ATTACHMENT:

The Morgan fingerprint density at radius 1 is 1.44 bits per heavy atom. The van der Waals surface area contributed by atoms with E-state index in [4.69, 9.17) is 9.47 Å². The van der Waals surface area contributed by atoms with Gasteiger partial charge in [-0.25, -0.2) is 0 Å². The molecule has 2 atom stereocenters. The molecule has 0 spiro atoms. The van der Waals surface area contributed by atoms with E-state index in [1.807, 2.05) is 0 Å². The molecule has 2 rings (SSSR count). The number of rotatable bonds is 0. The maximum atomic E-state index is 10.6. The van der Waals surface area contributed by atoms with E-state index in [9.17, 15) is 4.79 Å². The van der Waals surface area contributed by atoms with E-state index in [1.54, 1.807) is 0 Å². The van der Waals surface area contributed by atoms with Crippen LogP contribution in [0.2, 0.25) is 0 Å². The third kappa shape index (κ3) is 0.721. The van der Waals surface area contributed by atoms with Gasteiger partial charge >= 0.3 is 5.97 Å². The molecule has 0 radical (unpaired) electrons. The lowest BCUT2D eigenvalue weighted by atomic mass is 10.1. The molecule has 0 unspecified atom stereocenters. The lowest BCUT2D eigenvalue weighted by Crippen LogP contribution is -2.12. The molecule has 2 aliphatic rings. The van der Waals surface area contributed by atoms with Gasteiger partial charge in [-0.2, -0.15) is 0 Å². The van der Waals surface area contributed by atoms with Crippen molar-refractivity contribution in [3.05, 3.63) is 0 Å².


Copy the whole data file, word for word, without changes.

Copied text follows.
The Morgan fingerprint density at radius 1 is 1.44 bits per heavy atom. The van der Waals surface area contributed by atoms with E-state index in [4.69, 9.17) is 9.47 Å². The van der Waals surface area contributed by atoms with Gasteiger partial charge in [-0.25, -0.2) is 0 Å². The molecule has 2 atom stereocenters. The molecule has 0 spiro atoms. The van der Waals surface area contributed by atoms with E-state index in [1.807, 2.05) is 0 Å². The molecule has 2 rings (SSSR count). The number of rotatable bonds is 0. The maximum atomic E-state index is 10.6. The van der Waals surface area contributed by atoms with E-state index in [9.17, 15) is 4.79 Å². The van der Waals surface area contributed by atoms with E-state index in [1.54, 1.807) is 0 Å². The van der Waals surface area contributed by atoms with Crippen LogP contribution in [0.2, 0.25) is 0 Å². The third kappa shape index (κ3) is 0.721. The van der Waals surface area contributed by atoms with Gasteiger partial charge >= 0.3 is 5.97 Å². The molecule has 0 radical (unpaired) electrons. The lowest BCUT2D eigenvalue weighted by atomic mass is 10.1. The molecule has 0 unspecified atom stereocenters. The lowest BCUT2D eigenvalue weighted by Crippen LogP contribution is -2.12. The molecule has 2 aliphatic rings. The van der Waals surface area contributed by atoms with Gasteiger partial charge in [-0.2, -0.15) is 0 Å². The van der Waals surface area contributed by atoms with Crippen molar-refractivity contribution in [3.05, 3.63) is 0 Å².